2. Dana Valentin

    Thank You everyone for all the Help you are giving HOPE. I could not believe anyone could be so heartless and cruel to such a precious soul. There was no way I would let her die. I am so thankful to Alder Hill Farm for taking her. Because of you she can become the horse that she was meant to be.

  3. Shelly Gatton

    Horrible…what is wrong with people…everything your breed is your responsiblity!!! This is just awful and I am totally discusted that anyone would do this!!!! Horray neighbor for your efforts and Shame on the owner who left this little baby to suffer and die. Karma is a Bitch is all I can say

  4. Michelle Roades

    Just sent you 50.00 for Hope. Take care of that little girl!!!

  5. Linda C

    Hope…you are beautiful. What makes you different is what makes you such a special little soul! Thank you to all involved in the care of this precious life!

  6. Alder Hill Farm

    Thank you Dawn and everyone for all of support, prayers and donations for our little Hope! She is an amazing fighter and since arriving at the rescue has recovered from her scours, is eating like a horse (although she was NOT impressed with the goat milk at 7 weeks she is eating grain, milk replacer and hay like a horse), and her compression sores are healing quickly!!! She also loves to greet the saddle crew, minis and other horses around her every morning, nickering and hurrying over to check everything out!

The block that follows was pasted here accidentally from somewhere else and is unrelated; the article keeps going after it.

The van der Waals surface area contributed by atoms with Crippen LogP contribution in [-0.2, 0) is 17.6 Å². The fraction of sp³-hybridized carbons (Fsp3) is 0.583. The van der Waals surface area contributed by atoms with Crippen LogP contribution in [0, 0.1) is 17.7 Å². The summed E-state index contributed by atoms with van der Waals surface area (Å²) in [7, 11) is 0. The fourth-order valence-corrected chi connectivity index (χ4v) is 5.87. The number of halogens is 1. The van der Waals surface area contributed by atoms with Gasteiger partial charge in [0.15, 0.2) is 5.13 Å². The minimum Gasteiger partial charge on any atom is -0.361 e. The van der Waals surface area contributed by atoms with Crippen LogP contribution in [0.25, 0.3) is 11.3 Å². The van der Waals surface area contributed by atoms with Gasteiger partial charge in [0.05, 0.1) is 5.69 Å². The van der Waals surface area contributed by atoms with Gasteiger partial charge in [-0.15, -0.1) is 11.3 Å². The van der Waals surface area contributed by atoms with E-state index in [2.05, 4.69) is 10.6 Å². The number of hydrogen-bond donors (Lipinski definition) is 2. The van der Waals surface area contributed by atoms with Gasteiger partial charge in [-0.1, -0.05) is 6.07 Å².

Hope is currently on antibiotics and we change her wraps daily to ensure that she does not have any infection when she goes in for her surgery October 12th!!!!! Hope received her first pedicure (trim) yesterday as well! Please visit our FB page to receive updates on our special lil girl!!!

    Just to give you a little information about our rescue, Alder Hill Farm is a non-profit 501(c)(3) organization dedicated to rescuing, rehabilitating and relocating abused, slaughter-bound, neglected and surrendered horses. Alder Hill Farm also strives to educate the public about properly caring for horses and natural horsemanship techniques to prevent horses from entering the slaughter pipeline. We are located in Walnut Grove, MO and have many wonderful horses available for adoption!

  7. Jaime Foutty

    I will be sharing this on my blog. Hopefully we can get lots of help for her. Also I might add for her actual sores (from the splints…) that Medihoney alginate dressings (meant for people) are wonderful and extremely helpful for healing and reducing scars.